P(β_{k},n)=P(β_{0},n)
With this equation and the short hands
and P(b,n)=P(β_{k}=, the recurrence equation from above resolves to:
The above formula can be extended to any positive number of observed 1 bits b=β_{0}>0 by also taking the probabilities of hitting the first bucket an odd number of times into account:
Given the joint probabilities P(b, n), the expected number of items {circumflex over (n)}, that needs to be added to the geometric XOR filter given b observed 1 bits can be estimated with the minimum mean squared error (MMSE) estimator:
where the standard deviation σ of the error is given by:
Since this estimator operates on probabilities conditioned by b, P(b, n) can be a measure and not necessarily a (normalized) probability distribution. Therefore, P(0, 0) can be set to an arbitrary finite number and the remaining values P(b, n) can be computed with the above recursive formulas. In particular, the values P(b, n) can be arranged in a 2dimensional table, as shown in
With regard to the upscaling operation mentioned earlier, in order to estimate the size of a set, the 1 bits of the geometric XOR filter are counted. From that count, the original size is determined via a minimum mean square (MMSE) estimator. This operation often does not work well, however, when the number of 1 bits becomes large (e.g., when that number exceeds some threshold).
For instance, the lookup table is expensive to compute. Further, that table is often stored for all potentially occurring number of 1 bits. While in theory there can be infinitely many, in practice this number will be well below 10 k.
The number of items N needed to observe B 1 bits increases exponentially in B. Combined with the quadratic cost O(N^{2}B) of computing the lookup table, it is not beneficial to compute the lookup table for large B. Additionally, the variance of the observed number of 1 bits increases with the number of observed 1 bits. As a result, the precision of the estimate will decrease when too many bits are taken into account.
The solution to both problems is to count only the B left most 1 bits and remember the right most bit position l just before this limit B would be exceeded, as shown in
It remains to upscale this estimate to the full hash interval (0, 1] while simply ignoring the remaining set bits. Intuitively, the upscaling should be proportional to the inverse fraction of the covered hash space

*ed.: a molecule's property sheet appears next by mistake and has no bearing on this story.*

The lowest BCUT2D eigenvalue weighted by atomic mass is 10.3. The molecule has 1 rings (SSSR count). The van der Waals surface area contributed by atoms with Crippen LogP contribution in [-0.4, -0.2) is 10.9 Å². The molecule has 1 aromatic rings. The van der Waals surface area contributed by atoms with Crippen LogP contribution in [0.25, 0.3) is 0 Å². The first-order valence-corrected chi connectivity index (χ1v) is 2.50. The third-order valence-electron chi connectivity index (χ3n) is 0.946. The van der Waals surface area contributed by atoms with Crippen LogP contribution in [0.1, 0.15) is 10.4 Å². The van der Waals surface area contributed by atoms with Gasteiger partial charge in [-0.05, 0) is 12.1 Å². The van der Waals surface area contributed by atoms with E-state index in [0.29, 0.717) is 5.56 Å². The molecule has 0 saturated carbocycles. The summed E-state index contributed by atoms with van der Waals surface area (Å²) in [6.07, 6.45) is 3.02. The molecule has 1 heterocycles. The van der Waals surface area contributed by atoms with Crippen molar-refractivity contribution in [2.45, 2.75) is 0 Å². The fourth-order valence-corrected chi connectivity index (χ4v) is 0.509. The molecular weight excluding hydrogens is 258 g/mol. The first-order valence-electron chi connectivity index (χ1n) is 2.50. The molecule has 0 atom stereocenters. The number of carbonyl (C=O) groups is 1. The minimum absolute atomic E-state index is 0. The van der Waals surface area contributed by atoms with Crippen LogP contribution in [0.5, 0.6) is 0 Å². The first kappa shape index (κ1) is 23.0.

The remainder of this section derives the exact formulas. The first step is to incorporate the known probabilities for the observed B leftmost one bits into the MMSE equation:
Where
is the normalization factor of the joint probability to observe B bits with k items (out of n) falling into the hash interval (0, p^{l}]. The binomial part in these equations can be rewritten as a Negative Binomial Distribution which directly leads to:
With this normalization factor and the properties of the Negative Binomial Distribution, a proper upscaling relation can be established confirming the previous intuition:
In the same way, the second order moment {circumflex over (n)}^{2 }of the upscaled estimate can be derived:
Given the closed form solution to these two moments, the actual standard derivation of the upscaled estimate simply becomes:
Where σ_{B}^{2}={circumflex over (n)}_{B}^{2}−{circumflex over (n)}_{B}^{2}.
The remaining question is how many bits B should be chosen. The brute force approach is to try all possible one bit positions l for a specific geometric filter and pick the one that achieves the best overall standard deviation. A simpler and more practical approach is to determine the optimal B independent of the choice of l. This independence can be found via the relative error margin:
This relative error margin can now be computed for every B via the table shown in
The disclosed embodiments can also be used to perform searching on repositories in an effort to find repositories that are similar in characteristics, such as by having similar elements in a repository. Generally, these searching problems are known as nearest neighbor or similarity search problems. The formal definition of such a search is as follows: given a collection C of n=C items and a query item q, find item p*∈C in the collection that is closest to q. In other words, p*=arg min_{p∈C}p−q.
This problem becomes especially challenging when the collection increases to millions or billions of items and when items have a large dimensionality. Classical algorithms start suffering from the curse of dimensionality when there are more than 10 dimensions, since the number of dimensions has an exponential influence on either the runtime or space requirements.
Approximate Nearest Neighbor (ANN) makes it possible to reduce the dependency on the dimensionality to a linear factor. Instead of solving the exact nearest neighbor problem, ANN tries to find a p that is at most c times worse than the optimal solution: p−q<cp*−q.
The disclosed embodiments are beneficially operable even with very highdimensional items (d>10^{6}) and potentially billions of them. Often, each item in a collection corresponds to a gittree which is associated with a specific commit within a repository. Depending on the repository size, such a gittree represents just a handful of documents or millions of them. The distance metric that measures the similarity between two such gittrees is the symmetric difference of the two trees, i.e. the number of document insertions and deletions. Note, a changed document is treated as a deletion followed by an insertion and move detection is either disabled or also treated as an insertion/deletion pair.